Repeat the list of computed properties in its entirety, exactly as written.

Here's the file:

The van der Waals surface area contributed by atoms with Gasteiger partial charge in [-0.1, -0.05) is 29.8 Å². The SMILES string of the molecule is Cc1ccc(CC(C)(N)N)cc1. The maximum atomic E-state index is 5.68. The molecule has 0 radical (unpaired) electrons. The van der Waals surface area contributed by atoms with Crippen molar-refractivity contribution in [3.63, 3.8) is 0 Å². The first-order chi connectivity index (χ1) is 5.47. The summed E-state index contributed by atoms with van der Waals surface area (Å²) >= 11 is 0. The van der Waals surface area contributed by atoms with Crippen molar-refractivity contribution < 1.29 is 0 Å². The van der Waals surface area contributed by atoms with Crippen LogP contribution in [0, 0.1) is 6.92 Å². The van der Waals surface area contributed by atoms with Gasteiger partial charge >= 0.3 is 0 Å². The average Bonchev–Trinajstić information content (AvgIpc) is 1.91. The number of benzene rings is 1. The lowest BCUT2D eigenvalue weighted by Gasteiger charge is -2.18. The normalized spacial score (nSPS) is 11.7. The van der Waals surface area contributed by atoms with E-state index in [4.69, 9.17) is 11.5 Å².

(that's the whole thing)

The van der Waals surface area contributed by atoms with Gasteiger partial charge in [-0.1, -0.05) is 29.8 Å². The SMILES string of the molecule is Cc1ccc(CC(C)(N)N)cc1. The maximum atomic E-state index is 5.68. The molecule has 0 radical (unpaired) electrons. The van der Waals surface area contributed by atoms with Crippen molar-refractivity contribution in [3.63, 3.8) is 0 Å². The first-order chi connectivity index (χ1) is 5.47. The summed E-state index contributed by atoms with van der Waals surface area (Å²) >= 11 is 0. The van der Waals surface area contributed by atoms with Crippen molar-refractivity contribution < 1.29 is 0 Å². The van der Waals surface area contributed by atoms with Crippen LogP contribution in [0, 0.1) is 6.92 Å². The van der Waals surface area contributed by atoms with Gasteiger partial charge >= 0.3 is 0 Å². The average Bonchev–Trinajstić information content (AvgIpc) is 1.91. The number of benzene rings is 1. The lowest BCUT2D eigenvalue weighted by Gasteiger charge is -2.18. The normalized spacial score (nSPS) is 11.7. The van der Waals surface area contributed by atoms with E-state index in [4.69, 9.17) is 11.5 Å².